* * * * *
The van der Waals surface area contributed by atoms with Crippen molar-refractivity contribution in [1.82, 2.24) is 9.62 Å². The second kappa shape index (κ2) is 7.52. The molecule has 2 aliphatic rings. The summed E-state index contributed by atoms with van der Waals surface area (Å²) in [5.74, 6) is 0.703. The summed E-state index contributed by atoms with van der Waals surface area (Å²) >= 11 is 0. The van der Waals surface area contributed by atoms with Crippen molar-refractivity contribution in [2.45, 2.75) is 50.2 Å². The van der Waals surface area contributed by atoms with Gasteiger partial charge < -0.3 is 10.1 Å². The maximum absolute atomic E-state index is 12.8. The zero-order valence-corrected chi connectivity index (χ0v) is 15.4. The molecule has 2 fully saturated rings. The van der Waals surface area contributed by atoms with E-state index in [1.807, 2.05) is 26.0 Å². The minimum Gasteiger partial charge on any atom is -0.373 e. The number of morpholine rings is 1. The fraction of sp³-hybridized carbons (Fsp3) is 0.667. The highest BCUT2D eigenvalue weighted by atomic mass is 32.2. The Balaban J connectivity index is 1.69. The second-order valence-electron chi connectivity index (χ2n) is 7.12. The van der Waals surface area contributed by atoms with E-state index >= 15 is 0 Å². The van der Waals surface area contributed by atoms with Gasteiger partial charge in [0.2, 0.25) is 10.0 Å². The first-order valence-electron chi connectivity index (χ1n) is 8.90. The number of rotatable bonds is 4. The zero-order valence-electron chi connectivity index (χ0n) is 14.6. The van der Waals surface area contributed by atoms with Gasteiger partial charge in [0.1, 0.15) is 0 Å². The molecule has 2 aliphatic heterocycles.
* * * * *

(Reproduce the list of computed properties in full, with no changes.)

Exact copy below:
The van der Waals surface area contributed by atoms with Crippen molar-refractivity contribution in [1.82, 2.24) is 9.62 Å². The second kappa shape index (κ2) is 7.52. The molecule has 2 aliphatic rings. The summed E-state index contributed by atoms with van der Waals surface area (Å²) in [5.74, 6) is 0.703. The summed E-state index contributed by atoms with van der Waals surface area (Å²) >= 11 is 0. The van der Waals surface area contributed by atoms with Crippen molar-refractivity contribution in [2.45, 2.75) is 50.2 Å². The van der Waals surface area contributed by atoms with Gasteiger partial charge < -0.3 is 10.1 Å². The maximum absolute atomic E-state index is 12.8. The zero-order valence-corrected chi connectivity index (χ0v) is 15.4. The molecule has 2 fully saturated rings. The van der Waals surface area contributed by atoms with E-state index in [1.807, 2.05) is 26.0 Å². The minimum Gasteiger partial charge on any atom is -0.373 e. The number of morpholine rings is 1. The fraction of sp³-hybridized carbons (Fsp3) is 0.667. The highest BCUT2D eigenvalue weighted by atomic mass is 32.2. The Balaban J connectivity index is 1.69. The second-order valence-electron chi connectivity index (χ2n) is 7.12. The van der Waals surface area contributed by atoms with E-state index >= 15 is 0 Å². The van der Waals surface area contributed by atoms with Gasteiger partial charge in [0.2, 0.25) is 10.0 Å². The first-order valence-electron chi connectivity index (χ1n) is 8.90. The number of rotatable bonds is 4. The zero-order valence-electron chi connectivity index (χ0n) is 14.6. The van der Waals surface area contributed by atoms with Gasteiger partial charge in [0.1, 0.15) is 0 Å². The molecule has 2 aliphatic heterocycles.